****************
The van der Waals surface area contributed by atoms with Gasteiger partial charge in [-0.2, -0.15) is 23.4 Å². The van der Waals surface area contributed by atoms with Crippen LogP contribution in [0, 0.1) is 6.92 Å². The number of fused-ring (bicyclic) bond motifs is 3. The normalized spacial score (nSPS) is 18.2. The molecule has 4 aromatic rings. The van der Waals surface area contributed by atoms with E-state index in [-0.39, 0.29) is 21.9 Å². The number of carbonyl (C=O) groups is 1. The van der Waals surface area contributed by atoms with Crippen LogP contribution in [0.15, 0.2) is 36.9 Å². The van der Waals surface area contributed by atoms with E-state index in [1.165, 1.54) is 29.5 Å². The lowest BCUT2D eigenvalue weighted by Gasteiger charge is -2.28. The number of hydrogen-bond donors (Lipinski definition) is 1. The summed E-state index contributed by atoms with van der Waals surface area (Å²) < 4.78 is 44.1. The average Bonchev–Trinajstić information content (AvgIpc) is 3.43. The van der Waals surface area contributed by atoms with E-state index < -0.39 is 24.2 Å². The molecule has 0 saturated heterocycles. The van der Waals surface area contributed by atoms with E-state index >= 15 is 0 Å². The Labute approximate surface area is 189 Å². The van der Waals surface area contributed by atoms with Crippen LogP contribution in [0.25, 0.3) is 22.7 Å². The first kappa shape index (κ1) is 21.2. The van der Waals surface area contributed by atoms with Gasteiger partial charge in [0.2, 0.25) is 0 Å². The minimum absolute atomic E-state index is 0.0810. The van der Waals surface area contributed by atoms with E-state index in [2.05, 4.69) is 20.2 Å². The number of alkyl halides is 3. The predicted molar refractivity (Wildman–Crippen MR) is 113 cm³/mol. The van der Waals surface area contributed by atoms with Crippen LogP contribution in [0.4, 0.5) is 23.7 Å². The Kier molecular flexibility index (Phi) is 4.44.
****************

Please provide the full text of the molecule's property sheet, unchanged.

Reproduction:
The van der Waals surface area contributed by atoms with Gasteiger partial charge in [-0.2, -0.15) is 23.4 Å². The van der Waals surface area contributed by atoms with Crippen LogP contribution in [0, 0.1) is 6.92 Å². The number of fused-ring (bicyclic) bond motifs is 3. The normalized spacial score (nSPS) is 18.2. The molecule has 4 aromatic rings. The van der Waals surface area contributed by atoms with E-state index in [-0.39, 0.29) is 21.9 Å². The number of carbonyl (C=O) groups is 1. The van der Waals surface area contributed by atoms with Crippen LogP contribution in [0.15, 0.2) is 36.9 Å². The van der Waals surface area contributed by atoms with E-state index in [1.165, 1.54) is 29.5 Å². The lowest BCUT2D eigenvalue weighted by Gasteiger charge is -2.28. The number of hydrogen-bond donors (Lipinski definition) is 1. The summed E-state index contributed by atoms with van der Waals surface area (Å²) < 4.78 is 44.1. The average Bonchev–Trinajstić information content (AvgIpc) is 3.43. The van der Waals surface area contributed by atoms with E-state index < -0.39 is 24.2 Å². The molecule has 0 saturated heterocycles. The van der Waals surface area contributed by atoms with E-state index >= 15 is 0 Å². The Labute approximate surface area is 189 Å². The van der Waals surface area contributed by atoms with Crippen LogP contribution in [0.25, 0.3) is 22.7 Å². The first kappa shape index (κ1) is 21.2. The van der Waals surface area contributed by atoms with Gasteiger partial charge in [0.2, 0.25) is 0 Å². The minimum absolute atomic E-state index is 0.0810. The van der Waals surface area contributed by atoms with E-state index in [2.05, 4.69) is 20.2 Å². The number of alkyl halides is 3. The predicted molar refractivity (Wildman–Crippen MR) is 113 cm³/mol. The van der Waals surface area contributed by atoms with Crippen LogP contribution in [0.4, 0.5) is 23.7 Å². The Kier molecular flexibility index (Phi) is 4.44.